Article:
It was bright and sunny yesterday when Torontos tent city was torn down, a day promising to be like any other until security officers, backed by Toronto police, along with flat-bed trucks and menacing bulldozers, arrived at the two-year-old settlement to evict its residents.
Tent City was a homeless community, self-built and self-managed, at the foot of Cherry Street, on land owned by the Home Depot. Groups like the Toronto Disaster Relief Committee, and even Home Depot itself, had helped to support the settlement with a recent clean-up and the implementation of more permanent shelters.
Its sudden razing has come as a shock to many; Tent City seemed a permanent fixture on Torontos waterfront. But by late afternoon, the sun had set on the community, leaving its former residents homeless and fearful of the coming winter.
In a morning news release, Home Depot cited health and safety concerns as the driving force behind the evictions. The city has speculated that the occupied land is contaminated by toxic chemicals.
Home Depot Canada has always had two primary concerns; the people and their safety, said Annette Verschuren, president of the Canadian franchise. After learning about the worsening conditions of the site, we had to do the right thing and remove these people from a dangerous and deteriorating situation, she said.
So just before 11 oclock, Home Depots hired security guards, accompanied by Toronto police, began the abrupt eviction.
While most residents left quietly, some were removed in handcuffs. Anyone wishing to return would have to sign a ticket for trespassing to acknowledge past wrongdoing before being allowed to re-enter.
When asked to comment further on the Toronto police presence at the scene and the reasons for the raid, Sergeant Jim Muscat told Canadian Press it was a trespassing issue and offered no further comment.
Many at the scene speculated the raid was related to embarrassment born by the city as a result of a recent New York Times article which hinted at Torontos less-than-world-class homeless problem or to a recent accusation that residents were stealing electricity.
Security forces and police officers were quick to round up the residents they discovered still sleeping, ordering them to leave the property immediately. Bulldozers rolled in just after noon to begin the demolition. A chain link fence was also quickly erected to keep media and residents out. It was later fitted with barbed wire.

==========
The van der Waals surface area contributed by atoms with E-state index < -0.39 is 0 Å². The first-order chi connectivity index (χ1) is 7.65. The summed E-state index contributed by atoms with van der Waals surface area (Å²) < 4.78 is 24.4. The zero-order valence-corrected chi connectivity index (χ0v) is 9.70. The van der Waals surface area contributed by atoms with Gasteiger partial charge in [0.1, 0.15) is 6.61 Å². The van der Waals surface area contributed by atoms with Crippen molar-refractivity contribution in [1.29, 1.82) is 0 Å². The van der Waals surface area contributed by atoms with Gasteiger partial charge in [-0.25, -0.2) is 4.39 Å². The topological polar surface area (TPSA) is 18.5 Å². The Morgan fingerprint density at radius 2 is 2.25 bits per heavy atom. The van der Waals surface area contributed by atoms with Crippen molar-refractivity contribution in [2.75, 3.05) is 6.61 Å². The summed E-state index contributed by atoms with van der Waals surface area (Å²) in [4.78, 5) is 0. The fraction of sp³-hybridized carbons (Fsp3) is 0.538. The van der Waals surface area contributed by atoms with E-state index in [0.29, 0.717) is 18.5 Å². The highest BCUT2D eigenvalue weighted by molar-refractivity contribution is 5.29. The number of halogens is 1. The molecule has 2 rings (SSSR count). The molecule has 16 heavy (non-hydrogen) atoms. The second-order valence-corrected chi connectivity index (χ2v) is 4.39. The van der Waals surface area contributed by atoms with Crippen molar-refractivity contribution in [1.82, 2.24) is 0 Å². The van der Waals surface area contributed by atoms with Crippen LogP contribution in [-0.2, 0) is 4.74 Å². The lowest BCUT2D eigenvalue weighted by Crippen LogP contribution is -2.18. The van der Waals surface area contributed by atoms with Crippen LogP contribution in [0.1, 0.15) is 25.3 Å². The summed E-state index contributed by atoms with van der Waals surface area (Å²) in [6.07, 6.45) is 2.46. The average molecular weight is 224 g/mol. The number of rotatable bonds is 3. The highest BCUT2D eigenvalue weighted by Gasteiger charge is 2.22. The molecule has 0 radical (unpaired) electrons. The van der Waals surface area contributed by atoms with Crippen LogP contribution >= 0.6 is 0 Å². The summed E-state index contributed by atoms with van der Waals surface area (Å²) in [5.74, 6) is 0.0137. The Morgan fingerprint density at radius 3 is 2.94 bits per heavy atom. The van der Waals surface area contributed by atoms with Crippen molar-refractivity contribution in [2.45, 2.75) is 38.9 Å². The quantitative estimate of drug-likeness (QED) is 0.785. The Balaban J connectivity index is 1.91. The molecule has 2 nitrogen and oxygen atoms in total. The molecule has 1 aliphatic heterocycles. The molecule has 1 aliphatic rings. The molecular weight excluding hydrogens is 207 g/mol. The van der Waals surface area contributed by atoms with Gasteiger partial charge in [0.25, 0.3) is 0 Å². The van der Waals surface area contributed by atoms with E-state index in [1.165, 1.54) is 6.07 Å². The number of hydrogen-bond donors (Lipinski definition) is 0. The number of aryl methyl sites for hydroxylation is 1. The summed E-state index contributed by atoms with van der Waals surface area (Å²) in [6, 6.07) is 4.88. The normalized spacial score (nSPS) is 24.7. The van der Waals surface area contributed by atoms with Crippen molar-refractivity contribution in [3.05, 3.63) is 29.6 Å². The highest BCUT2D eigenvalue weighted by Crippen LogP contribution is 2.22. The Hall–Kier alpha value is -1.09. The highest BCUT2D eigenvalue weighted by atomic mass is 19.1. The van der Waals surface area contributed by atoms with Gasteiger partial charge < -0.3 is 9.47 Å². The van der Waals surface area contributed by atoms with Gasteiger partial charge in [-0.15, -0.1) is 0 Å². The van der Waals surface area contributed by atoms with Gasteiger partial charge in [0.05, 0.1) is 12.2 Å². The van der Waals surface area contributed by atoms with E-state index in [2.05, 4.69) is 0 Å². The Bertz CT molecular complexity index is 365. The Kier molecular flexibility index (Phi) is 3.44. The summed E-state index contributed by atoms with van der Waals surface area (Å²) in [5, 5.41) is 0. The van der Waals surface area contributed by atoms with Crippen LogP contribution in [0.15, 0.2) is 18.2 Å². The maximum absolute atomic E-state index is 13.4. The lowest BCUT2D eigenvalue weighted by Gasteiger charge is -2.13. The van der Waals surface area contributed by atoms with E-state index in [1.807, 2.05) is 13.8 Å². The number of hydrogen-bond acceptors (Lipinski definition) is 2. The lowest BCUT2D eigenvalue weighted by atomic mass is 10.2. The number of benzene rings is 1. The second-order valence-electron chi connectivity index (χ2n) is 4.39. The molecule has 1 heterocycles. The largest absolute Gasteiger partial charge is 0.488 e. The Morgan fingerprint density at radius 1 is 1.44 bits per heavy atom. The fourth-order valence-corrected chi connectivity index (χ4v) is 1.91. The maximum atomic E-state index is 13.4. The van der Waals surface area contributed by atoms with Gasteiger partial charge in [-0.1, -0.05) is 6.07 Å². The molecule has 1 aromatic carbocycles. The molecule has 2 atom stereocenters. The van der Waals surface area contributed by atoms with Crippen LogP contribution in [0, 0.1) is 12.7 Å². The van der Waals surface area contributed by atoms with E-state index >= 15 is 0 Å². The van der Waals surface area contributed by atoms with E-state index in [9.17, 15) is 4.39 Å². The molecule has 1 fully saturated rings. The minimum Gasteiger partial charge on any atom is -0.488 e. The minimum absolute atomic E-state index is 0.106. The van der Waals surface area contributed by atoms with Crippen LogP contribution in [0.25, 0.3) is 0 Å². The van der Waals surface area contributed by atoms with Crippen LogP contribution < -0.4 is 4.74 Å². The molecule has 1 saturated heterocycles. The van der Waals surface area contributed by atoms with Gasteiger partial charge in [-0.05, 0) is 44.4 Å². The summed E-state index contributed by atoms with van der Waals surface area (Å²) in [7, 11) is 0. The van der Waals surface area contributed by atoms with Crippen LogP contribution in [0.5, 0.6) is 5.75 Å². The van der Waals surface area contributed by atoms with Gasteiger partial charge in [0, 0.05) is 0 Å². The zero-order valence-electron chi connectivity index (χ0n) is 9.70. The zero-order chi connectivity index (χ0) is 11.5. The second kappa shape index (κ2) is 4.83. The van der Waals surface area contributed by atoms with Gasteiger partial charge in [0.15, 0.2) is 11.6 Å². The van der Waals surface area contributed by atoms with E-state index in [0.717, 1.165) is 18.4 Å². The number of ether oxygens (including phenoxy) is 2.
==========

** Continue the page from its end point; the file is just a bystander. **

Verschuren reassured the residents, which number into the hundreds, that they would all be taken care of and that their belongings would be returned to them. They waited at the gate, a sense of shock and sadness on their faces.
A tent city resident, who wished to remain nameless, summed up the emotions this way: Its a shame. The land wasnt being used up until this point. Everybody thats here came out of shelters and pretty rough living conditions and are living on the streets. The weather is getting colder now ... Everybody here built their houses out of other peoples garbage all of this stuff is cast-off. Its stuff that nobody else wants, including the land. Its supposedly toxic... not safe to be on, but how much safer is it to be on the streets? How much safer is it to sleep in an overcrowded shelter?
As to what happens now, everything is uncertain. An emergency meeting has been called for noon today to discuss further strategy, while other activists are calling for a boycott of the Home Depot.
This is not the first time a squat has been won and lost in Canada. Most recent examples in Ontario alone include the Seven Year Squat in Ottawa and the Mission Press Squat in Toronto.
This has been a really bad week for squatters in Canada, said Graeme Bacque, a Toronto activist. The crew occupying the old Woodward building in Vancouver were brutally evicted after eight days. Last Friday, another squatted building in Quebec City (open since last May) was cleared out by the cops, he said.
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